Difference Between Conjunction Coordinating Conjunction and Subordinating Conjunction

Conjunction vs Coordinating Conjunction vs Subordinating Conjunction
 

Conjunctions are an important part of speech as they are words that are used to join two phrases or sentences. They are in effect joiners. There are different types of conjunctions used to join grammatical structures. These are coordinating conjunctions, correlative conjunctions, subordinating conjunctions, and conjunctive adverbs. Most people remain confused between coordinating and subordinating conjunctions. This article takes a closer look at these two types of conjunctions to come up with their differences.

What are Coordinating Conjunctions?

These are short and simple joiners that connect phrases, clauses and sentences. There are 7 coordinating conjunctions in all and these are and, but, or, yet, for, nor, and so. An easy way to remember these conjunctions is to count the number of letters. All these conjunctions have less than four letters. One popular way to remember these conjunctions is to remember the acronym FANBOYS taken from the first letter of these conjunctions. Another thing to remember when using these coordinating conjunctions is to use a comma with them. However, it is not a rule, and sometimes comma is not used. Take a look at the following examples to understand the use of these coordinating conjunctions.

• The books are either on the table or in the bag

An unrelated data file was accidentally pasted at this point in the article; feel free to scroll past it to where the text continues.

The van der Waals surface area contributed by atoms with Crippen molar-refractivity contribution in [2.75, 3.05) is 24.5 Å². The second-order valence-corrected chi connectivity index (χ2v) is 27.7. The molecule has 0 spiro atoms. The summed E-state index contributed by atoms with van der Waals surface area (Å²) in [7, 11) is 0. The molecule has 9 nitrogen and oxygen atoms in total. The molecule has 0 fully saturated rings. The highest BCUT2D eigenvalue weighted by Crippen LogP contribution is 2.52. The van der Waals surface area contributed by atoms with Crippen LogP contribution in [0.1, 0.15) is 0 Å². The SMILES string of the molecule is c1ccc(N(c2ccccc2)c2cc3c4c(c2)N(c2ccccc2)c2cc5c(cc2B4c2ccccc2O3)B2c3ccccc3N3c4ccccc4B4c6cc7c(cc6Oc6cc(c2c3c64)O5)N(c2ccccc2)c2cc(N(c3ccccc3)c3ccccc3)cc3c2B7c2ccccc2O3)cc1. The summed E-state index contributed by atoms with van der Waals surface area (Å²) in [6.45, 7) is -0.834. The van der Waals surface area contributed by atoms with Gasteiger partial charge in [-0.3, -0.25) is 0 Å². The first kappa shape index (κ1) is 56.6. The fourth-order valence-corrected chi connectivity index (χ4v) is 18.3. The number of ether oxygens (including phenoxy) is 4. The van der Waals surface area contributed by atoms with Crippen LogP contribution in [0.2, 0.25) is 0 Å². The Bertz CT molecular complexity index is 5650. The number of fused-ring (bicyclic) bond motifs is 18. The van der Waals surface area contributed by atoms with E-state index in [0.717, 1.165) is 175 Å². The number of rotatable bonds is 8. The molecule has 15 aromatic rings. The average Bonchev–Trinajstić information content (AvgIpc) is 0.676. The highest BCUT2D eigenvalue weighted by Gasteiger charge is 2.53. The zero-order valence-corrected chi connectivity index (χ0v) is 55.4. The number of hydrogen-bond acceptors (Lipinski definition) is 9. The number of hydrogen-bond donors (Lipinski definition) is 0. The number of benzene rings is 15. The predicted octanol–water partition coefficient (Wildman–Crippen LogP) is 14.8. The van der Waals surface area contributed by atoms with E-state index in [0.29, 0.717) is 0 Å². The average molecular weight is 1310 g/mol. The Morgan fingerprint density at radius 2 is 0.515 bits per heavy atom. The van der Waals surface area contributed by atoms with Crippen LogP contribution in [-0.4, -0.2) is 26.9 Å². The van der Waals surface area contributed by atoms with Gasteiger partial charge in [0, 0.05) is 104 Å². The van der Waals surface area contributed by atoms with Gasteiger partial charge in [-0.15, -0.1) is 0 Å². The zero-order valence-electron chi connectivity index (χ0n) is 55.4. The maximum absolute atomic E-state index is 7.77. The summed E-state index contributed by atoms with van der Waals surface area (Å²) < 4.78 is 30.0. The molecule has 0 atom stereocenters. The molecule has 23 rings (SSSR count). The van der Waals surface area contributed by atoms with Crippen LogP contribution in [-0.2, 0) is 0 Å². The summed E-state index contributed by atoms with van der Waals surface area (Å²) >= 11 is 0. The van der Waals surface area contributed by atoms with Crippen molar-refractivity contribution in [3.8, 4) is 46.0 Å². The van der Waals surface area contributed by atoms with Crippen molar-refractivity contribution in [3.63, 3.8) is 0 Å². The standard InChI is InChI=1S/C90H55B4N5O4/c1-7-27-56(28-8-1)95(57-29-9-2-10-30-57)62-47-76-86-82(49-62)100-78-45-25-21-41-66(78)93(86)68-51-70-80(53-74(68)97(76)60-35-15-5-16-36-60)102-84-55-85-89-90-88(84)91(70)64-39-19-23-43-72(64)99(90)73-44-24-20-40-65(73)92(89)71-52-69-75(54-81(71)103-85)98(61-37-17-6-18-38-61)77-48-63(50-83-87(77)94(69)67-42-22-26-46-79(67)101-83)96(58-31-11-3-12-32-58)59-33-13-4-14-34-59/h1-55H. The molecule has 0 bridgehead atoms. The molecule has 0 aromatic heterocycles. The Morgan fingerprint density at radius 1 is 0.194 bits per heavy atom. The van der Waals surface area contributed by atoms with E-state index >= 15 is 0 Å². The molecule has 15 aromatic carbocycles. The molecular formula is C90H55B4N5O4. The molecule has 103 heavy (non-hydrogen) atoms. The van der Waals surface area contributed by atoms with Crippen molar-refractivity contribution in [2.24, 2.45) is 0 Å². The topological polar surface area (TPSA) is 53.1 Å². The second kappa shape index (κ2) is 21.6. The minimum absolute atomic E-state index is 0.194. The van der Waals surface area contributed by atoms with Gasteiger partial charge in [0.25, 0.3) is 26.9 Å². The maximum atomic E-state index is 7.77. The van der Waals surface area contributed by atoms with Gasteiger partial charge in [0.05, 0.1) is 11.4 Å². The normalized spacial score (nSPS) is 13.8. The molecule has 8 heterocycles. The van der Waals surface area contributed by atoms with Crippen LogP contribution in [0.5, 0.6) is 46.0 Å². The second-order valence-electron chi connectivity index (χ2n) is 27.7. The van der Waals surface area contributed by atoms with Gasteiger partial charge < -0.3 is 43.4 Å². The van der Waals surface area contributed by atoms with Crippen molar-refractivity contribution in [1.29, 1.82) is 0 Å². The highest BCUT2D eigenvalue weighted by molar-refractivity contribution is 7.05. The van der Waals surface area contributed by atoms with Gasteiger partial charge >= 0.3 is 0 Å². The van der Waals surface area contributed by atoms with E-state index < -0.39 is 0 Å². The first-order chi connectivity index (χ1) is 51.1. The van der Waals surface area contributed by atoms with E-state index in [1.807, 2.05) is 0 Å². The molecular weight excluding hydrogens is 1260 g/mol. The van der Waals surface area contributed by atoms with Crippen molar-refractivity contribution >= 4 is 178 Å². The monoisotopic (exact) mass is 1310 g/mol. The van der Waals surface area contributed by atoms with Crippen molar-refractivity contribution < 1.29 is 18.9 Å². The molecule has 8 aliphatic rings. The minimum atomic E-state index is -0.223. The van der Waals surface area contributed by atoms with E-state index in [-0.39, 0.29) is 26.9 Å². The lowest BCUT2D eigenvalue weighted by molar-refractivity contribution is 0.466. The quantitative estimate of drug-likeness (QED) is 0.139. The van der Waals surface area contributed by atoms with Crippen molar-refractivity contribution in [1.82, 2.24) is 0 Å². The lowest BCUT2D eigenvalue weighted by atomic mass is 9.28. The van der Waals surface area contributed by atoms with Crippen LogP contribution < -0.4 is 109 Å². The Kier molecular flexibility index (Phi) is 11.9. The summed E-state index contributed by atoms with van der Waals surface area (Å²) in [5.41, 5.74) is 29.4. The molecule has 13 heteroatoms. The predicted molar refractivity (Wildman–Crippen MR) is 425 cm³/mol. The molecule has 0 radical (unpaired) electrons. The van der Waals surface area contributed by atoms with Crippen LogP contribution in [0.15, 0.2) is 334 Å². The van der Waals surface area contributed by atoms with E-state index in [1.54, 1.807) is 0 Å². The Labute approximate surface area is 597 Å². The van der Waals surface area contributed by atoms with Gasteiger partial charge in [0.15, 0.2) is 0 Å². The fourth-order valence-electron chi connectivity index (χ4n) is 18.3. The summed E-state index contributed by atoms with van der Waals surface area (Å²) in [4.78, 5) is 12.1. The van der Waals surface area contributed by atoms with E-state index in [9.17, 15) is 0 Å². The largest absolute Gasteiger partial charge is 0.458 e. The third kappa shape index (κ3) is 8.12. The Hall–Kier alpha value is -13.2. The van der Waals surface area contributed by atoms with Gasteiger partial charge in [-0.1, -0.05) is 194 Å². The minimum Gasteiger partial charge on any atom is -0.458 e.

• I like shakes, but I do not like milk

What are Subordinating Conjunctions?

There are many words that can be used as subordinating conjunctions to join phrases or sentences. Sometimes these conjunctions take on the shape of a phrase as they are a combination of words. The thing to remember with subordinating conjunctions is that they connect a subordinate clause with a main clause. Take a look at the following examples to understand their usage in English language.

• I will let you play with the dog if you complete your homework

• We are carrying umbrellas because it is the rainy season.

It becomes clear that subordinate conjunctions add a subordinate clause with the main clause to make a complete sentence.

What is the difference between Conjunction, Coordinating Conjunction and Subordinating Conjunction?

• A conjunction is a part of speech that allows one to join two sentences, clauses, or phrases.

• Coordinating conjunctions, subordinating conjunctions, correlative conjunctions, and conjunctive adverbs are different types of conjunctions that are used to join grammatical structures.

• Coordinating conjunctions are short and simple, and they connect two independent clauses in a sentence. Remembering acronym FANBOYs is the trick to remember all 7 coordinating conjunctions.

• Subordinate conjunctions are many in number and allow one to connect a subordinate clause with the main clause.

• Coordinating conjunctions join words or phrases that are similar in structure and importance.